At the New York Times, Andrew Jacobs reports on the bursting of a bubble in demand for Tibetan mastiffs, once must have status symbols demanding hundreds of thousands of dollars per dog. Jacobs’ looks at how a slumped economy, crackdown on ostentatious behavior amid Xi Jinping’s ongoing corruption purge, speculative breeding, and the general fickleness of China’s luxury market have contributed to the burst, and at how animal rights activists are working to save these once precious animals from slaughter:
There once was a time, during the frenzied heights of China’s Tibetan mastiff craze, when a droopy-eyed slobbering giant like Nibble might have fetched $200,000 and ended up roaming the landscaped grounds of some coal tycoon’s suburban villa.
But Tibetan mastiffs are so 2013.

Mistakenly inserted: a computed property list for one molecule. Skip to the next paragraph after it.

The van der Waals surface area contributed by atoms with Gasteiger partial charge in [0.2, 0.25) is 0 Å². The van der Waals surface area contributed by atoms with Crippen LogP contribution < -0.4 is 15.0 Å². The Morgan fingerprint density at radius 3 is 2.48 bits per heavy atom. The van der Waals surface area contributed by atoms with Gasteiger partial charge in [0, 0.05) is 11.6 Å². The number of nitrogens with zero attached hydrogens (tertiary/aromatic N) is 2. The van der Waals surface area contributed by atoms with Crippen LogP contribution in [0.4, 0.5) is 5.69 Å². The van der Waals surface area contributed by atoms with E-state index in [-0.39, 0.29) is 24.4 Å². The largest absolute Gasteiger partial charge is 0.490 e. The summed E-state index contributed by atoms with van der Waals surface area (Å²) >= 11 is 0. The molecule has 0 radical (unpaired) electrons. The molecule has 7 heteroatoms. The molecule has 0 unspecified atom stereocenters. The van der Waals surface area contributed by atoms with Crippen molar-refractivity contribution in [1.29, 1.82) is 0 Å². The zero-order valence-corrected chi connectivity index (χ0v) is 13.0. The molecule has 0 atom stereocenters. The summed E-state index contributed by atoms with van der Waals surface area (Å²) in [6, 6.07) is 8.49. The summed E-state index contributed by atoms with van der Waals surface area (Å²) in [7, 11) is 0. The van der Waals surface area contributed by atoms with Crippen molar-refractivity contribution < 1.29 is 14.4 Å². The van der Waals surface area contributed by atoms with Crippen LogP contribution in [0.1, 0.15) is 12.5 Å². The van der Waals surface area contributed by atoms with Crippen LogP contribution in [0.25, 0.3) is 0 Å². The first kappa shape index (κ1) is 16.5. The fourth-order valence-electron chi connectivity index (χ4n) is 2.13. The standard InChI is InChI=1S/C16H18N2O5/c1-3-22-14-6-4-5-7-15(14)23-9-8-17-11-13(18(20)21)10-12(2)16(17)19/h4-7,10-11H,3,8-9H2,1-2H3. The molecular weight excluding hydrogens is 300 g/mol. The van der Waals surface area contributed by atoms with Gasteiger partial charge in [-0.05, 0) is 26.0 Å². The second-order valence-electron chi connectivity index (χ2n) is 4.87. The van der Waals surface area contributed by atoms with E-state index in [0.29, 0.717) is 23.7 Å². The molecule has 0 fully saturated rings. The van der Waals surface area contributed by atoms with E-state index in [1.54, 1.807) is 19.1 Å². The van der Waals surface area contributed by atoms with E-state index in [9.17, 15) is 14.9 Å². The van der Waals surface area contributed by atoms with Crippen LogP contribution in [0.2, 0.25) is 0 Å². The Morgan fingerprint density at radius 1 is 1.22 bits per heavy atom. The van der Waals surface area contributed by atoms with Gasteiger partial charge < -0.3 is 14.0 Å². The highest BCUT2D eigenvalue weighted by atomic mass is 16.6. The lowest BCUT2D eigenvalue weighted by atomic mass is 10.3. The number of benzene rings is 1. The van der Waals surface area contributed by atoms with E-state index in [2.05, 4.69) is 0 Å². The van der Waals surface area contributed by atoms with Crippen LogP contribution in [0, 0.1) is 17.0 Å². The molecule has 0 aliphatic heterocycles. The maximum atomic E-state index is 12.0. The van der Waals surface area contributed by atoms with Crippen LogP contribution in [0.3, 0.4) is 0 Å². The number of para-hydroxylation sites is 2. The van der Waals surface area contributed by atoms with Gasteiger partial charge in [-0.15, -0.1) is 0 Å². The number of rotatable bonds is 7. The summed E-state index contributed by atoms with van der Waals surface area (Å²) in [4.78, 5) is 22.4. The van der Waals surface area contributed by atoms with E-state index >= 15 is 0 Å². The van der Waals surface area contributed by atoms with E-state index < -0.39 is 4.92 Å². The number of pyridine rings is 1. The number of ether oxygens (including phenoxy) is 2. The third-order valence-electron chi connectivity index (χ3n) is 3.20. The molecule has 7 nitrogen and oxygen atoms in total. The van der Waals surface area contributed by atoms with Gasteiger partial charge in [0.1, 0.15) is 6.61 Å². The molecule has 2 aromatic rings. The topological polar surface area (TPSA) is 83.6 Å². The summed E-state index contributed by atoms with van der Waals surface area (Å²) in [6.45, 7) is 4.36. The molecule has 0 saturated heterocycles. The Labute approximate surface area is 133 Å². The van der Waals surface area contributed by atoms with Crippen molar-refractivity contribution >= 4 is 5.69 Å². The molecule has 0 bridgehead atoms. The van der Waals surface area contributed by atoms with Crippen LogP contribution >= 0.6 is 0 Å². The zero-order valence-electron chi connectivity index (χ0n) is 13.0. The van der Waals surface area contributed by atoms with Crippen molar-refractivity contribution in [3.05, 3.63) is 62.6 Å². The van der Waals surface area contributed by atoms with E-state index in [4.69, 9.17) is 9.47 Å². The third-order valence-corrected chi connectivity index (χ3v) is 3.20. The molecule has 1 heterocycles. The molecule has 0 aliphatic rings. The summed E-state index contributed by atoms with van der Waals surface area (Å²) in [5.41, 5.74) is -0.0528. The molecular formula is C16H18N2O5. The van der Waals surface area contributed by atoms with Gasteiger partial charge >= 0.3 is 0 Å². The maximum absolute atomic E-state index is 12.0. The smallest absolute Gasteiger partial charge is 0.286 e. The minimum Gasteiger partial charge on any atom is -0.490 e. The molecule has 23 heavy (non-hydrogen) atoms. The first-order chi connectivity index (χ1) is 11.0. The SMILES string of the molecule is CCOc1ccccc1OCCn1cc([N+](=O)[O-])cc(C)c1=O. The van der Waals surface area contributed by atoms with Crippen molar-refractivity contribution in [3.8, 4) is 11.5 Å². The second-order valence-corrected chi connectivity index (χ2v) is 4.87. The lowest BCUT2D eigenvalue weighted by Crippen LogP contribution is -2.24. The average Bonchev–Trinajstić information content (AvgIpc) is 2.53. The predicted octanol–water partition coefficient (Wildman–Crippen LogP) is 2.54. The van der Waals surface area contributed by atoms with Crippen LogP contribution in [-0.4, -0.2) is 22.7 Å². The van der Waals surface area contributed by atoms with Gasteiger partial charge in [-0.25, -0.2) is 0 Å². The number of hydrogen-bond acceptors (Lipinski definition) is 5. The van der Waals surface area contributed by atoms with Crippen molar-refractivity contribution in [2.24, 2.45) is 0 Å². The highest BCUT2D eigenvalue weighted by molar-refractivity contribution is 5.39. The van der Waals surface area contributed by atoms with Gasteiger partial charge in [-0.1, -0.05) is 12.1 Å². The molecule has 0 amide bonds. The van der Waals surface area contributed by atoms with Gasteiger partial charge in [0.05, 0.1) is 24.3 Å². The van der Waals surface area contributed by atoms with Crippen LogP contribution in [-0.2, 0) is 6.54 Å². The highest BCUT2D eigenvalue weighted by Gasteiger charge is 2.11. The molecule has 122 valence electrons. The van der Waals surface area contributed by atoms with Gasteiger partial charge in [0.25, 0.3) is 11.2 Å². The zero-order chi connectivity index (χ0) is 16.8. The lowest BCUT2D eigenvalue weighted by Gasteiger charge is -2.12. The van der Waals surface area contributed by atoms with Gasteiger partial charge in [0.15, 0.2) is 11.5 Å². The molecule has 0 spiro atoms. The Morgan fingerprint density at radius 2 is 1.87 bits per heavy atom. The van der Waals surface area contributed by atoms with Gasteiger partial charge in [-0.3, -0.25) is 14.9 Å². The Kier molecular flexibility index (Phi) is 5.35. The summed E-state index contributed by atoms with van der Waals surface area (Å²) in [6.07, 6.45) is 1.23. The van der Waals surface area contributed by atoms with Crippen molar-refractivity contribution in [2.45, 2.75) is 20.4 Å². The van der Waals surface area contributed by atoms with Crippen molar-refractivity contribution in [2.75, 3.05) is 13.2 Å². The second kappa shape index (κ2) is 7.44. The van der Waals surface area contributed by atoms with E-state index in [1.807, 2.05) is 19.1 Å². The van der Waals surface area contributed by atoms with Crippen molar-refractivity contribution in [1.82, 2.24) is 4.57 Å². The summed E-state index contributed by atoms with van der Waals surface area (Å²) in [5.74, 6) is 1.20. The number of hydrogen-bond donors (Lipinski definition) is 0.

Instead, earlier this year Nibble and 20 more unlucky mastiffs found themselves stuffed into metal chicken crates and packed onto a truck with 150 other dogs. If not for a band of Beijing animal rights activists who literally threw themselves in front of the truck, Nibble and the rest would have ended up at a slaughterhouse in northeast China where, at roughly $5 a head, they would have been rendered into hot pot ingredients, imitation leather and the lining for winter gloves.
[…T]he Tibetan mastiff [is] a lumbering shepherding dog native to the Himalayan highlands that was once the must-have accouterment for status-conscious Chinese. Four years ago, a reddish-brown purebred named Big Splash sold for $1.6 million, according to news reports, though cynics said the price was probably exaggerated for marketing purposes. No reasonable buyer, self-anointed experts said at the time, would pay more than $250,000 for a premium specimen. […] [Source]